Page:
greendrivingCongratulations, you're now the proud owner of your first vehicle! After years of walking, biking, riding the bus and catching rides with friends, you have joined the ranks of official car owners. While you are excited to have reliable transportation, you are also understandably concerned about your car’s impact on the environment.

Fortunately, there are plenty of ways to make sure your driving habits are as green as possible—some of which can also add more “green” to your wallet. Check out the following eco-friendly hacks:

Don’t be a Lead Foot

Your new-to-you vehicle may have tons of horsepower under the hood, but this doesn’t mean you have to be a speed demon. One of the best ways to conserve fuel and be an eco-friendly driver is to practice careful, relaxed and controlled driving that adheres to the speed limit and other local driving laws.

Create a safe following distance between your vehicle and the car in front of you by using the "4 Second Rule," a technique in which a driver maintains four seconds of distance between the vehicle up ahead. For faster speeds, an even greater distance needs to be maintained in order to be a safe, green driver. More tips to help you become a safe, green driver can be found on Driving-Tests.org.

Lighten Your Load

As HowStuffWorks notes, one of the best ways to reduce your car’s fuel consumption is to make the car's overall weight as light as possible. Take an honest look at your vehicle and see what you can do to lighten the load.

Great examples include taking off the ski or bike rack—unless you are actually using it—and storing heavy sports equipment and winter driving items in your garage instead of the trunk. In general, for each 100 pounds you subtract from your vehicle’s weight, you should improve your fuel economy by about 2%.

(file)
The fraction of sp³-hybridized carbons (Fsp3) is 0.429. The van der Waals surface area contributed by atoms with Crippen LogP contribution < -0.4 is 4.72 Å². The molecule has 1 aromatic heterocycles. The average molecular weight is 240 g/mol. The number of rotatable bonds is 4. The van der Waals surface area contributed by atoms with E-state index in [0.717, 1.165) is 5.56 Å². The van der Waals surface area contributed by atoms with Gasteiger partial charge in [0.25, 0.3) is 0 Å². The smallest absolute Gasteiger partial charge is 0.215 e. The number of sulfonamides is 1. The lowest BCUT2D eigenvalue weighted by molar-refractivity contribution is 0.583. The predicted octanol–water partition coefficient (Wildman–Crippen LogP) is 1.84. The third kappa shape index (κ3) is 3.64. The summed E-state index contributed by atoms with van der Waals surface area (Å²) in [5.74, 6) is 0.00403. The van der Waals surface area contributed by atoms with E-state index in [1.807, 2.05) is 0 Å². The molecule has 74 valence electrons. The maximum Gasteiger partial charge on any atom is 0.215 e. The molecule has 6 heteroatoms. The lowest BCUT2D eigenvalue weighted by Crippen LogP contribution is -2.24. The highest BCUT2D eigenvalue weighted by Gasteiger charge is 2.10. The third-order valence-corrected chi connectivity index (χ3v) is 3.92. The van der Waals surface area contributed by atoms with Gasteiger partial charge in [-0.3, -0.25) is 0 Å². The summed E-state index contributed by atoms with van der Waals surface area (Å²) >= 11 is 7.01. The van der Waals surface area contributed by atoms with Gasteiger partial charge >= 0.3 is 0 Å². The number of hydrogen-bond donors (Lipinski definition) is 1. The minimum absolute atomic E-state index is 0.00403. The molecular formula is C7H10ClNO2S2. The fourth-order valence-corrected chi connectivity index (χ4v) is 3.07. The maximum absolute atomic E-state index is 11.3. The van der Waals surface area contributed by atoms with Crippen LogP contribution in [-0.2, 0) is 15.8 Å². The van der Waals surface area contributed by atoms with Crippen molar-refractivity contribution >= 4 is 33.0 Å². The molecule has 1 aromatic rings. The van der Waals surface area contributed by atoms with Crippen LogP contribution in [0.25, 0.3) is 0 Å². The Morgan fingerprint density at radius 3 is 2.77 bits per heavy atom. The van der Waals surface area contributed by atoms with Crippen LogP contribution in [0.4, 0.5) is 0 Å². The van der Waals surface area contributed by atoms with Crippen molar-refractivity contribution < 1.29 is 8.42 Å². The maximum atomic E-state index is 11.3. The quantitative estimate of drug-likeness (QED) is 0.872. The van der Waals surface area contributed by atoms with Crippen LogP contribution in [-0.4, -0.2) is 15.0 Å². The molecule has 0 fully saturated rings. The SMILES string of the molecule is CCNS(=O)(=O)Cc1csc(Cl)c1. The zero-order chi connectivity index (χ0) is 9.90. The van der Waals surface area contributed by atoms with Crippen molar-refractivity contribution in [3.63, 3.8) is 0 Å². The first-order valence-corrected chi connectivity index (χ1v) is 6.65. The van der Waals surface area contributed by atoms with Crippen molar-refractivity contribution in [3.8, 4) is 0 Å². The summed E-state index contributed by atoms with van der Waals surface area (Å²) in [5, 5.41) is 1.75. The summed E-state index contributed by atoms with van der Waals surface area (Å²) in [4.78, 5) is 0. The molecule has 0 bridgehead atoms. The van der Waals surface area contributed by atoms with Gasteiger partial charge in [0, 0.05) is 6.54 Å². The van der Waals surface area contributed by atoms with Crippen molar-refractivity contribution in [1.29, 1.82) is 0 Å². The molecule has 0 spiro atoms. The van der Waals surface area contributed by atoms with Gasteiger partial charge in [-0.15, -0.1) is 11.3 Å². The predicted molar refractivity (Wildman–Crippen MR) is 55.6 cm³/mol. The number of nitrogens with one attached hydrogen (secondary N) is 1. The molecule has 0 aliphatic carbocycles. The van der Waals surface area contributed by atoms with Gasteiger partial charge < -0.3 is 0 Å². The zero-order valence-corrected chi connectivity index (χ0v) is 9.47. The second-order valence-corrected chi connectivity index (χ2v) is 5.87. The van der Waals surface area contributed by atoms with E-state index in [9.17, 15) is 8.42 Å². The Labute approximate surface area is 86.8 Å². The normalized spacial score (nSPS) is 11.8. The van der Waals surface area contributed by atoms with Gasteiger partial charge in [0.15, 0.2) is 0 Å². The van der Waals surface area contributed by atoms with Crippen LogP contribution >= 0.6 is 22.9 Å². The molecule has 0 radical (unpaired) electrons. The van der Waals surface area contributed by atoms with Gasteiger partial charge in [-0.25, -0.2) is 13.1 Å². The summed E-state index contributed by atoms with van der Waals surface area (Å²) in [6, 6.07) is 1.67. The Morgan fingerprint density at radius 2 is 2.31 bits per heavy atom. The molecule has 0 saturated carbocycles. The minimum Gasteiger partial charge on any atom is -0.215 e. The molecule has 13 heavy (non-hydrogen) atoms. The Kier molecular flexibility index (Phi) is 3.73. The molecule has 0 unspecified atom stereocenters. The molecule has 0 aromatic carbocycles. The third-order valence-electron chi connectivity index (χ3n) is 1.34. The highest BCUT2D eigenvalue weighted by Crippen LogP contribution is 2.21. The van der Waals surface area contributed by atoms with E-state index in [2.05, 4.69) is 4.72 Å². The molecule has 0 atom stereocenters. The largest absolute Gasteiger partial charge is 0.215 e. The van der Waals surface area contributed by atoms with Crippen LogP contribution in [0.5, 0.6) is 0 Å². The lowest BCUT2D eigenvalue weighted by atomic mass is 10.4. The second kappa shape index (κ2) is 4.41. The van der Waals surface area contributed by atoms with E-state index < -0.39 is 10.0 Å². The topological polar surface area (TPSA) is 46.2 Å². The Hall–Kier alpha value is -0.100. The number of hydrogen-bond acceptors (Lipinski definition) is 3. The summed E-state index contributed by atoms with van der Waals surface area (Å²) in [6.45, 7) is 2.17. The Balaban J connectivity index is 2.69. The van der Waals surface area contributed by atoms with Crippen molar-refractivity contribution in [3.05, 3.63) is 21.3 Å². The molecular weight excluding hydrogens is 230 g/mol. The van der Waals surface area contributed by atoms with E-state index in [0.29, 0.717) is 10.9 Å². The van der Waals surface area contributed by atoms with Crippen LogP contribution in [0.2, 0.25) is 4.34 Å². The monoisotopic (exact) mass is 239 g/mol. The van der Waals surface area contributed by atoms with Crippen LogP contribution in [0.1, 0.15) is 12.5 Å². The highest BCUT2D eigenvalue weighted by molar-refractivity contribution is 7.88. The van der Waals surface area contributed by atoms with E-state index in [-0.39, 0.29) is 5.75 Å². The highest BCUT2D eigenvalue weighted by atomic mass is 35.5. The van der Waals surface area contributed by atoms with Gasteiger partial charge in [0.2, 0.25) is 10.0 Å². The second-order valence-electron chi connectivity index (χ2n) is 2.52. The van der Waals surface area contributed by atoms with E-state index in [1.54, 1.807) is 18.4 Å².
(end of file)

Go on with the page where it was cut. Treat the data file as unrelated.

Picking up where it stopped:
Maintain Your Vehicle

You know the expression, “You have to spend money to make money”? When it comes to your car, you have to spend money to save money. Start by scheduling regular service checkups for your vehicle at your local dealership or mechanic. As Green Living Ideas notes, if certain parts are not up to par, your car can lose up to 40% of its fuel efficiency. Set aside money in the budget to pay for these regular tune-ups, and be sure to also budget for new tires.

Properly Inflate Your Tires

Speaking of tires, keeping them well-maintained is an easy way to save money on fuel, not to mention the tires themselves. Underinflated tires means your engine will have to work harder and burn more fuel to move the car. On the flip side, properly inflated tires have less contact with the road, meaning they move more efficiently and require less gas to roll along.

Underinflated tires also tend to wear down more quickly and can be dangerous to drive on. Check your owner’s manual for the correct inflation information, and if you are not sure how to inflate them yourself, schedule an appointment at a local tire shop.

Don't Aimlessly Idle

One of the biggest misconceptions regarding vehicles is that it's bad to turn your engine on and off when stuck in traffic. Thanks to newer and more advanced technology, engines will not be damaged when turned off at red lights or other times when you are idling.

On the other hand, idling will burn gasoline and pollute the air around your vehicle. So the next time you are in a major traffic jam, try turning the engine off until you start moving again; you might notice an increase in your fuel economy.